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Review: Thirty Thousand One (Pursuit Productions)

By Chicagotheaterbeat @chitheaterbeat

Review: Thirty Thousand One (Pursuit Productions)   
Thirty Thousand One 

Written and Directed by Kacie Smith 
Choreographed by Ahmad Simmons
at Theater Wit, 1229 W. Belmont (map)
thru Aug 12  |  tickets: $15-$20   |  more info
Check for half-price tickets 
   Read entire review



Debut piece brings dance, theater together with impressive results


Review: Thirty Thousand One (Pursuit Productions)


Pursuit Productions presents


Thirty Thousand One

Review by J.H. Palmer

The stage of Thirty Thousand One looks like a giant, smudged potter’s wheel with circular strokes of earth tones. In the center, a dancer sits in wait, shrouded in cloth, and – unless one watches closely enough to see the dancer breathing – echoes a lump of clay waiting to be molded. The back of the stage holds most of the set: a series of wooden shelves filled with various pieces of pottery.

Review: Thirty Thousand One (Pursuit Productions)
The action begins as the Narrator (Lorraine Freund, who also plays the role of Mother) steps onto the stage and begins telling the myth of Thirty Thousand One.  As she does so, The Creator (Jessica Miller Tomlinson) removes the cloth from the figure at center stage, who turns out to be The Earth (Joshua Manculich). The decision to make the creator female and the earth male is an interesting twist on the usual creation myth. The Narrator continues to describe the myth, which involves a “missing piece” that longs to find its partner, (which made me think of the Shel Silverstein poem of the same name), and as she does so, dancers emerge from behind rows of pottery, rising up from their hidden beds to join The Creator and The Earth in an opening dance sequence.

This piece is equal parts dancing and acting; the dancing is gorgeous, often taking place with ethereal underwater music playing, and is executed beautifully. Freund does a tremendous job of switching between the roles of Narrator and Mother; one can tell instantly when she has switched roles by the tone of her voice, her comportment, and the dialogue. She plays the mother of Ilsa (Julie Matolo), a depressed young woman who spends much of her time in bed, while on the opposite side of the stage a dissatisfied young man named Simon (Luke Couzens) is coaxed into leaving his apartment by his friend, Barnes (Andrew Goetten). Ilsa and Simon are each other’s missing piece, and in one beautifully rendered scene they sleep fitfully in their separate beds, which are moved around the stage by dancers as they toss and turn.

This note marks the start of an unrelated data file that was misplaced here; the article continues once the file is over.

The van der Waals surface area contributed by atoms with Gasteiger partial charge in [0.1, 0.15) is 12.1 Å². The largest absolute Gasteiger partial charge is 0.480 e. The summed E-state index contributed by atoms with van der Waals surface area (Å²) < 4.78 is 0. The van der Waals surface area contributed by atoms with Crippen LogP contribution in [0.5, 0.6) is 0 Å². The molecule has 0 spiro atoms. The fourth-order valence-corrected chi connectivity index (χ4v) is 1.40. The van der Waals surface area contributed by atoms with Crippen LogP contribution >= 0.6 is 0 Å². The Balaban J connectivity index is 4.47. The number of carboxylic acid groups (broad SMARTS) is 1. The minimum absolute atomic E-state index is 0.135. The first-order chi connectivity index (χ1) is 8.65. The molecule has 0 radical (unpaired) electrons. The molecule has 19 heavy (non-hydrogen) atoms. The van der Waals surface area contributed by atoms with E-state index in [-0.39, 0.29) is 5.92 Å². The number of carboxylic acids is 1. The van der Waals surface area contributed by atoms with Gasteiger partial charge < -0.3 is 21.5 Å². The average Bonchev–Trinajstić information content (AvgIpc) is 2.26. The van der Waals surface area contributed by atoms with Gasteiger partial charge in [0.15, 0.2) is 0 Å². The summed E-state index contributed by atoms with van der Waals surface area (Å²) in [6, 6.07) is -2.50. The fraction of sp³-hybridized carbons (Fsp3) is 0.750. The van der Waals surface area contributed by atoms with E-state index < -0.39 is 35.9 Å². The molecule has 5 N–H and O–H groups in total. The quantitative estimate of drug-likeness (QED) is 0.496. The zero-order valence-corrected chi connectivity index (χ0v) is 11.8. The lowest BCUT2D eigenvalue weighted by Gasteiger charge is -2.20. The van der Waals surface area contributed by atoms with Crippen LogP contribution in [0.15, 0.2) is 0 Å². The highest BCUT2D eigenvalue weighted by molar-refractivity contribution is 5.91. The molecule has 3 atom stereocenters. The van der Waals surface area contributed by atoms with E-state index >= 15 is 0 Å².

Review: Thirty Thousand One (Pursuit Productions)

In keeping with the myth, Ilsa and Simon must undergo a series of obstacles. Although one might anticipate the ending, the journey in Thirty Thousand One is full of unexpected turns, and the acting is just as tight as the choreography. Kacie Smith’s dialogue is engaging and well paced, and never seems secondary to the dancing, which is itself an impressive thing to behold.

I’d never have guessed that this is a work in progress, and if Smith and choreographer Ahmad Simmons hadn’t informed the audience this before the show started, nobody would have been the wiser.  While there are a few moments that could be tightened up, overall this piece holds together quite well. I have a feeling that by the end of this short run (the last performance is this Sunday at 3pm), the cast and crew will have the input and experiential knowhow to take this to the next level. I’ve seen plenty of “finished” pieces that weren’t nearly as good, and the dancing alone is worth the price of admission.


Rating: ★★★



Thirty Thousand One continues through August 12th at Theater Wit, 1229 W. Belmont (map), with performances Thursday-Saturday at 8pm, Sunday 3pm.  Tickets are $15-$20, and are available by phone (773-975-8150) or online at (check for half-price tickets at More info at  (Running time: 90 minutes, no intermission)

Emma Nicole Peterson, Hayden Clifton and Cassandra Porter, in Pursuit Productions'

Photos by Chris Dzombak




Lorraine Freund (Narrator, Mother); Jessica Miller Tomlinson (The Creator); Joshua Manculich (The Earth); Angela Dice (The Female); Julie Matolo (Ilsa); Nico Ager (Dudley, Pluto); Luke Couzens (Simon); Andrew Goetten (Barnes); Cassandra Porter, Hayden Clifton, Brian Humpherys, Erin Kouwe, Teagan Rose, Pavel Tabutov, Marissa Horton, Michael McDonald, Emma Peterson, Danielle Scanlon (ensemble)

behind the scenes

Kacie Smith (creator, director); Ahmad Simmons (choreography); Rachel Stubblefield-Tave (stage manager); Sam Mueller (asst. stage manager); Colin Fulton (composer, sound design); Henry Behel (set design); Yonit Olshan (costumes); Sarah Petty (lighting); Melissa Schlesigner (tech director); Angela Dice (asst. choreography); Alyssa Loiacano (asst. lighting); Katie Caruso (development assistant); Nico Rodriguez (asst. marketing); John Nguyen (web design); Corey Lubowich (graphic design); Katarina Podlesnaya, Naomo Rosen (producers); Chris Dzombak (photos)

Review: Thirty Thousand One (Pursuit Productions)
Review: Thirty Thousand One (Pursuit Productions)

Review: Thirty Thousand One (Pursuit Productions)
Review: Thirty Thousand One (Pursuit Productions)


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